By Richard Arneson
In his 1887 painting, The Four Horsemen of the Apocalypse, Russian artist Viktor Vasnetsov depicted the personification of characters described in Revelations, the last book of The Bible─Death, Famine, War and Conquest. Grim, I know. But roughly forty (40) years later, the term “Four Horsemen” was softened after noted sportswriter Grantland Rice used it to menacingly label the University of Notre Dame backfield, led by storied coach Knute Rockne. And now, a hundred and thirty-two (132) years later, I propose it describe the four (4) key characteristics required to fully enjoy a hyperconverged infrastructure (HCI)—Workloads, Storage, Manageability and Economics.
If you’re not using HCI, or plan to, it’s probably time to learn more about it
A 2018 study on HCI found that approximately 25% of companies were currently using hyperconvergence, and another 23% planned on moving to it by the end of that year. While that tally hasn’t been tabulated yet, there’s no question that those percentages are only going to rise. There are simply too many benefits HCI provides for that statement to be anything but true.
In addition to the many benefits HCI delivers—software-defined storage (SDS), an easier way to launch new cloud services, modernization of application development and deployment, and far more flexibility for data centers and infrastructures—it is currently providing customers, according to the study, an average of 25% in OPEX savings. That’s big.
But don’t get too far ahead of yourself. Before you can count on enjoying those benefits, the Four Horsemen of HCI need to be addressed.
Prior to heading down the HCI road, you must understand the breadth and depth of your organization’s required workloads. HCI solutions have improved significantly; no longer do they simply target VDI (Virtual Desktop Infrastructure) workloads, which had fairly predictable demands. As HCI capabilities have been enhanced, enterprises have expanded their use of it. It’s evolved into a Field of Dreams-esque “If you build it, they will come” proposition. Enterprises now use it to include ERP (Enterprise Resource Planning), databases, and a variety of enterprise software and workloads running in a virtualized environment.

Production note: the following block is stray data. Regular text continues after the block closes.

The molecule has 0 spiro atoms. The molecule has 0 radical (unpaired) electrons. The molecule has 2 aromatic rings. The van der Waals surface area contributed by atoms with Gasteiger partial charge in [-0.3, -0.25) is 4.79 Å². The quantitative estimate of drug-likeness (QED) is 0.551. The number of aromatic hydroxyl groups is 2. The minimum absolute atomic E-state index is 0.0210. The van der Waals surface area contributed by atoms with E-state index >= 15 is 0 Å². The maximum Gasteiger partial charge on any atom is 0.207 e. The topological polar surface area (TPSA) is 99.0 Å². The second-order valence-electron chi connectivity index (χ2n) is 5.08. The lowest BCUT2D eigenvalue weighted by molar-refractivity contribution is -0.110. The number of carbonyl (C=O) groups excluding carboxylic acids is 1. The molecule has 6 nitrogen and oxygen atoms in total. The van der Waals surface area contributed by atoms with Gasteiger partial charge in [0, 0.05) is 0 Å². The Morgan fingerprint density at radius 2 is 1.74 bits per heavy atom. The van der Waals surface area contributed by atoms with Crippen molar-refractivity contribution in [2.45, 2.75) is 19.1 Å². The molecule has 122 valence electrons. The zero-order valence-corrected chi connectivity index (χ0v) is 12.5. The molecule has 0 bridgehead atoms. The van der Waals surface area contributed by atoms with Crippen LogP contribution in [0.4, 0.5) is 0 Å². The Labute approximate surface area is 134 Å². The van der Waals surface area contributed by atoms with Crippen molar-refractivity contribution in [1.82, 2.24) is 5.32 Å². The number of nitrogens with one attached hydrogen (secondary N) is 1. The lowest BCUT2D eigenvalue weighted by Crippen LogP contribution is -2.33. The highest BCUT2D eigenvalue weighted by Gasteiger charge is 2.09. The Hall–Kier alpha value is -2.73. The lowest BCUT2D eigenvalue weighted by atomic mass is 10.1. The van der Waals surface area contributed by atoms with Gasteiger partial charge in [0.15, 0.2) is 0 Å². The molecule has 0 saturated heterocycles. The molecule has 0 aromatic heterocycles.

And all workloads aren’t created equal. Some are better for HCI than others. Latency, storage, replication, VMs and IOPS (Input/Output per second) need to be understood and evaluated.
Starting with Workloads is key; without fully understanding those deployed at your organization, the other three (3) horsemen will find themselves hamstrung.
Once workload evaluation is complete, it’s time to understand the storage requirements for each. It can be argued that HCI evolved as a means to deploy software-defined storage. Consideration must be given to deduplication, compression, and data protection in runtimes and space efficiencies.
In addition, it’s important to understand some of the challenges inherent with different storage options, whether HDDs or SSDs, which utilize flash memory. And in the case of SSDs, there will be the need to drill down deeper into its flavors, such as NVMe (Non-Volatile Memory Express) and SATA (Serial Advance Technology Attachment).
3. Manageability, Operations
Organizations looking to justify the deployment of an HCI solution will be faced with two key factors—cost reductions due to no longer having to purchase—or purchasing fewer—legacy storage solutions, and HCI’s ease of management. But without the ability to fully evaluate how current management products can, or should, integrate with those from an HCI solution, additional costs can result from trying to tackle this issue after the solution has been deployed.
When evaluating HCI, often organizations don’t take into account the full spectrum of economics related to it. HCI economics extend well beyond hardware costs, including savings in power, space and labor. And remember, an HCI solution can provide software licensing savings, as well.
Questions about HCI?
If you’re wondering how your organization can benefit from HCI, call on the expert solutions architects and engineers at GDT. For years they’ve been helping customers of all sizes, and from a wide array of industries, realize their digital transformation goals by designing and deploying innovative, cutting-edge solutions that shape their organizations and help them realize positive business outcomes. Contact them at SolutionsArchitects@gdt.com or at Engineering@gdt.com. They’d love to hear from you.